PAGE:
Thurston Community College
Bury St Edmunds
Headteacher: Miss Diane Helen Wilson
reveal email address
School holidays for Thurston Community College via Suffolk council
1443 pupils capacity: 93% full
675 boys 50%
670 girls 50%
Last updated: June 20, 2014
Secondary — Community School
- Education phase
- Establishment type
- Community School
- Establishment #
- OSGB coordinates
- Easting: 591870, Northing: 265552
- GPS coordinates
- Latitude: 52.255, Longitude: 0.80964
- Accepting pupils
- 13—18 years old
- Census date
- Jan. 16, 2014
- Ofsted last inspection
- May 1, 2013
- Region › Const. › Ward
- East of England › Bury St. Edmunds › Thurston and Hessett
- Town and Fringe - less sparse
- Admissions policy
- Main specialism
- Science (Operational)
- Sixth form
- Has a sixth form
- Free school meals %
- Learning provider ref #
- 0.6 miles Thurston Church of England Voluntary Controlled Primary School IP313RY (176 pupils)
- 1.8 mile Beyton Middle School IP309AA (439 pupils)
- 1.9 mile Rougham Church of England Voluntary Controlled Primary School IP309JJ (169 pupils)
- 2 miles Great Barton Church of England Voluntary Controlled Primary School IP312RJ (172 pupils)
- 2.5 miles Norton CEVC Primary School IP313LZ (162 pupils)
- 2.5 miles Abbots Green Community Primary School IP327PJ (298 pupils)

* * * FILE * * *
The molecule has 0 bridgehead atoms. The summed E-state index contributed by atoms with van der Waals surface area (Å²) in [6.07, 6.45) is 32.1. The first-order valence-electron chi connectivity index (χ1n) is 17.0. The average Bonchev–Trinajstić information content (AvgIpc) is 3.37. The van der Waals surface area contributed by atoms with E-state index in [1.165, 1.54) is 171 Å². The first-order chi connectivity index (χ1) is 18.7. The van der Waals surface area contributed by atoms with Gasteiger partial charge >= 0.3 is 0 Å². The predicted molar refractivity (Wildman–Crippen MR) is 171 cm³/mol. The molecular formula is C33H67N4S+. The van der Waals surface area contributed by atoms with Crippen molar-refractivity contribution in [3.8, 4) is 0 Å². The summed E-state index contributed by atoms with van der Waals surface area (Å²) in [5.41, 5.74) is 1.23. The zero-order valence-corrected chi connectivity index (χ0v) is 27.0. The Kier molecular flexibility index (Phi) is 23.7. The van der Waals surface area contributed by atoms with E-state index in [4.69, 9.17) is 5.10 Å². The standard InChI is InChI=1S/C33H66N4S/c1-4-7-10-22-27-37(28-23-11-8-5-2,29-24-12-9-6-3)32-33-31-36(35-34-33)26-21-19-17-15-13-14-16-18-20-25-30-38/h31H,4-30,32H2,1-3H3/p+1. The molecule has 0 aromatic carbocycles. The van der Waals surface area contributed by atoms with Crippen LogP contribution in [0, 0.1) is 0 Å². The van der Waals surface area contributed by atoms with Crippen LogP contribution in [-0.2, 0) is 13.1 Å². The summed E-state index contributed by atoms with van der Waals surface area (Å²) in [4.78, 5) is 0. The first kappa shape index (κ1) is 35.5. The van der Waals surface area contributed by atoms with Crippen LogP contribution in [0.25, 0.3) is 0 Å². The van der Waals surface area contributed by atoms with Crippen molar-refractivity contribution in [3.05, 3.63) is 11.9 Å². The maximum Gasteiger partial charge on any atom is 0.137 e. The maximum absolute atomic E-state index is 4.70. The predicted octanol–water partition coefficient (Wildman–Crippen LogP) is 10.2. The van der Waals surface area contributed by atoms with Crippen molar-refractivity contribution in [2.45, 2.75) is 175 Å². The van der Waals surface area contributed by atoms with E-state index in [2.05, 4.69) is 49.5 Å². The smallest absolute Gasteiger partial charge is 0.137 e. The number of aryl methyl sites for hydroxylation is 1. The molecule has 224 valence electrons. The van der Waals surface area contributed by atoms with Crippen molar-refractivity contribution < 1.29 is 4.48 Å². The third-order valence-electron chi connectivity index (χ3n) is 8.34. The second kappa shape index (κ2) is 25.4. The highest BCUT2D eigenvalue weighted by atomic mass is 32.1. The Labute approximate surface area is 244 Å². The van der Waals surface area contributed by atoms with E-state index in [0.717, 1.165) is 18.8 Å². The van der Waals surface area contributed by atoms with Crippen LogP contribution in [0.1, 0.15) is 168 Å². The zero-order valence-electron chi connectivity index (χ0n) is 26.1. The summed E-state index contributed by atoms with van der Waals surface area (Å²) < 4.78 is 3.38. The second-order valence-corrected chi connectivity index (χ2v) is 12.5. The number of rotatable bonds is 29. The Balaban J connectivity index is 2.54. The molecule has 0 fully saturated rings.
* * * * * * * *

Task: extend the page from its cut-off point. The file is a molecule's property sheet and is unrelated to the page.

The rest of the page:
- 2.5 miles First Base IP327PJ
- 3.1 miles Sebert Wood Community Primary School IP327EG (347 pupils)
- 3.1 miles Moreton Hall School IP327BJ (119 pupils)
- 3.2 miles Ixworth Church of England Voluntary Controlled Primary School IP312EL (202 pupils)
- 3.5 miles Ixworth Middle School IP312HS (323 pupils)
- 3.5 miles Priory School IP327BH
- 3.5 miles Priory School IP327BH (129 pupils)
- 3.5 miles Ixworth Free School IP312HS
- 3.7 miles St James CofE VA Middle School IP331YB (476 pupils)
- 3.8 miles Learning Support, Western Area Education Office IP332AR
- 3.9 miles South Lee School IP332BT (243 pupils)
- 4 miles Hardwick Primary School IP332PW (218 pupils)
- 4.1 miles Guildhall Feoffment Community Primary School IP331RE (270 pupils)
- 4.2 miles St Edmund's Catholic Primary School IP331QG (301 pupils)